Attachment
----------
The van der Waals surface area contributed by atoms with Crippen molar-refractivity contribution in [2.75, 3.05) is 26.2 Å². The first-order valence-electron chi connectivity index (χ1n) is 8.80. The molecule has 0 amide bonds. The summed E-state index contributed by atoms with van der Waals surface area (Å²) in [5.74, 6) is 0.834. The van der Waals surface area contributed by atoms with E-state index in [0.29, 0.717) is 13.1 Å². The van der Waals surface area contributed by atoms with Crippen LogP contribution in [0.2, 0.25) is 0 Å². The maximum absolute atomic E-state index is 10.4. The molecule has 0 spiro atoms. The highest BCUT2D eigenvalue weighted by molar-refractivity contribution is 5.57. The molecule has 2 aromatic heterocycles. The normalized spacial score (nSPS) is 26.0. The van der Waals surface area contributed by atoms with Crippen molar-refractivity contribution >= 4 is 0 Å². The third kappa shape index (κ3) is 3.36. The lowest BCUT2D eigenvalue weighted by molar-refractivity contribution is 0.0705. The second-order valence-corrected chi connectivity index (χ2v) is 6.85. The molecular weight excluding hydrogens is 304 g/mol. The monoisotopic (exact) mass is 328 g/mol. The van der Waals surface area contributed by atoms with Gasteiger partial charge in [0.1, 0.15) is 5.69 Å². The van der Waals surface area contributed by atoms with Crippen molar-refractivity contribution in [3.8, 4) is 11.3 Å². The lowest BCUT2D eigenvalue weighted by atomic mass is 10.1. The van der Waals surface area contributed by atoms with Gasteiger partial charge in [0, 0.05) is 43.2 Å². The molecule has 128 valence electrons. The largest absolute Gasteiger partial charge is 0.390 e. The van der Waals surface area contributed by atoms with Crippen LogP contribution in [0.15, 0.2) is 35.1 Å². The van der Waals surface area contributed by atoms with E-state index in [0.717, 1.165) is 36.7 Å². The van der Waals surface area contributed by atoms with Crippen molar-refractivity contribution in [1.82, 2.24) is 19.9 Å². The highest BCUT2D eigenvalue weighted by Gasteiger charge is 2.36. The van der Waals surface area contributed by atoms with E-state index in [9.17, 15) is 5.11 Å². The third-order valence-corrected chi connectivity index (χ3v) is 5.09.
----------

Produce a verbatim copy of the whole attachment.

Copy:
The van der Waals surface area contributed by atoms with Crippen molar-refractivity contribution in [2.75, 3.05) is 26.2 Å². The first-order valence-electron chi connectivity index (χ1n) is 8.80. The molecule has 0 amide bonds. The summed E-state index contributed by atoms with van der Waals surface area (Å²) in [5.74, 6) is 0.834. The van der Waals surface area contributed by atoms with E-state index in [0.29, 0.717) is 13.1 Å². The van der Waals surface area contributed by atoms with Crippen LogP contribution in [0.2, 0.25) is 0 Å². The maximum absolute atomic E-state index is 10.4. The molecule has 0 spiro atoms. The highest BCUT2D eigenvalue weighted by molar-refractivity contribution is 5.57. The molecule has 2 aromatic heterocycles. The normalized spacial score (nSPS) is 26.0. The van der Waals surface area contributed by atoms with Crippen molar-refractivity contribution >= 4 is 0 Å². The third kappa shape index (κ3) is 3.36. The lowest BCUT2D eigenvalue weighted by molar-refractivity contribution is 0.0705. The second-order valence-corrected chi connectivity index (χ2v) is 6.85. The molecular weight excluding hydrogens is 304 g/mol. The monoisotopic (exact) mass is 328 g/mol. The van der Waals surface area contributed by atoms with Gasteiger partial charge in [0.1, 0.15) is 5.69 Å². The van der Waals surface area contributed by atoms with Crippen molar-refractivity contribution in [3.8, 4) is 11.3 Å². The lowest BCUT2D eigenvalue weighted by atomic mass is 10.1. The van der Waals surface area contributed by atoms with Gasteiger partial charge in [0, 0.05) is 43.2 Å². The molecule has 128 valence electrons. The largest absolute Gasteiger partial charge is 0.390 e. The van der Waals surface area contributed by atoms with Crippen LogP contribution in [0.15, 0.2) is 35.1 Å². The van der Waals surface area contributed by atoms with E-state index in [0.717, 1.165) is 36.7 Å². The van der Waals surface area contributed by atoms with Crippen molar-refractivity contribution in [1.82, 2.24) is 19.9 Å². The highest BCUT2D eigenvalue weighted by Gasteiger charge is 2.36. The van der Waals surface area contributed by atoms with E-state index in [9.17, 15) is 5.11 Å². The third-order valence-corrected chi connectivity index (χ3v) is 5.09.